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This is a bit late but hopefully it will be useful to others. I was just discussing this question with a native Japanese speaker (who is also a language teacher). Here's what he said: 林 (はやし): A small collection of trees. A small wood, a copse or a bunch of bushes. 森 (もり): A large wood/a small forest. This one is also meant to conjure up images of bigger, ...
You probably mean 意気込み(Ikigomi in Romaji, いきごみ in Hiragana). 意気込み means your enthusiasm trying to do something. 意気込み is sometimes used like "今の意気込みをお願いします。" which means "Tell me your enthusiasm to try this." This phrase is often heard some TV program, say a sports player is asked this question for his/her short comment on something about to try.
It is exactly as you say. 「～～をする」 can mean "to have ~~ (as a natural characteristic)". It is usually used in the form 「～～をしている」,「～～をしていた」or 「～～をした」. The form 「～～をする」 is not used in a real-life situation; It is only found in dictionaries or a place like this where grammar or vocabulary is discussed. Among those forms, 「～～をした」 is always followed ...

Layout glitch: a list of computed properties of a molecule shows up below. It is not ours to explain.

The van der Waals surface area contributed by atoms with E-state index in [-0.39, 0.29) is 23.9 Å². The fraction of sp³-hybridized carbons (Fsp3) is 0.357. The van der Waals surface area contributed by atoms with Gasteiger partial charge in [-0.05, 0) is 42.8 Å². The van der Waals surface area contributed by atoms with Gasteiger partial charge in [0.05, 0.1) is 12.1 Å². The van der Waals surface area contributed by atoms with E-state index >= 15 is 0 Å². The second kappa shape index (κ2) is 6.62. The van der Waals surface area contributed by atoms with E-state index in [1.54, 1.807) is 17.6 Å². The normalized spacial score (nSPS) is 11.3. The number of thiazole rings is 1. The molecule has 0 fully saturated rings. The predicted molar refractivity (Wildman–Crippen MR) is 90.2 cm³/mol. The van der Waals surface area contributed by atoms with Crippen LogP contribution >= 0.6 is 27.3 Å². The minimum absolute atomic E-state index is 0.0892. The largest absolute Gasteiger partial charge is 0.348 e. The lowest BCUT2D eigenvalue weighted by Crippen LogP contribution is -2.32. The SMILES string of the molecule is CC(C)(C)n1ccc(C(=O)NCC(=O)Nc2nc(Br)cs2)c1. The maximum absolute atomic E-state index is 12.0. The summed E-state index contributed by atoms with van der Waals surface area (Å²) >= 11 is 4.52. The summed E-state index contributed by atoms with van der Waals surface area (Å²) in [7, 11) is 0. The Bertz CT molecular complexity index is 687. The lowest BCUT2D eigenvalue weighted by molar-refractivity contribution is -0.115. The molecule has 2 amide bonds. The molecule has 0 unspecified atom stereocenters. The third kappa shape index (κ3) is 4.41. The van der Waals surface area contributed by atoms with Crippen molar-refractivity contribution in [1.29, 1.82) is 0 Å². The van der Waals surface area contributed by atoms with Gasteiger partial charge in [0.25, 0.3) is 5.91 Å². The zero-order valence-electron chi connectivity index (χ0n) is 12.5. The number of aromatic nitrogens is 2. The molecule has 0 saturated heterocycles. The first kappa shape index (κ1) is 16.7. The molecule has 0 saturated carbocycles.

I think your flashcard set and the WWWJDIC define かなり as "considerably, fairly, quite", because in usage this is exactly how かなり behaves. However, I think you have a fair question and the answer is that in meaning かなり is closest to "quite" in the sense of strengthening an assertion. Once you can read some Japanese, this is best checked in a monolingual ...
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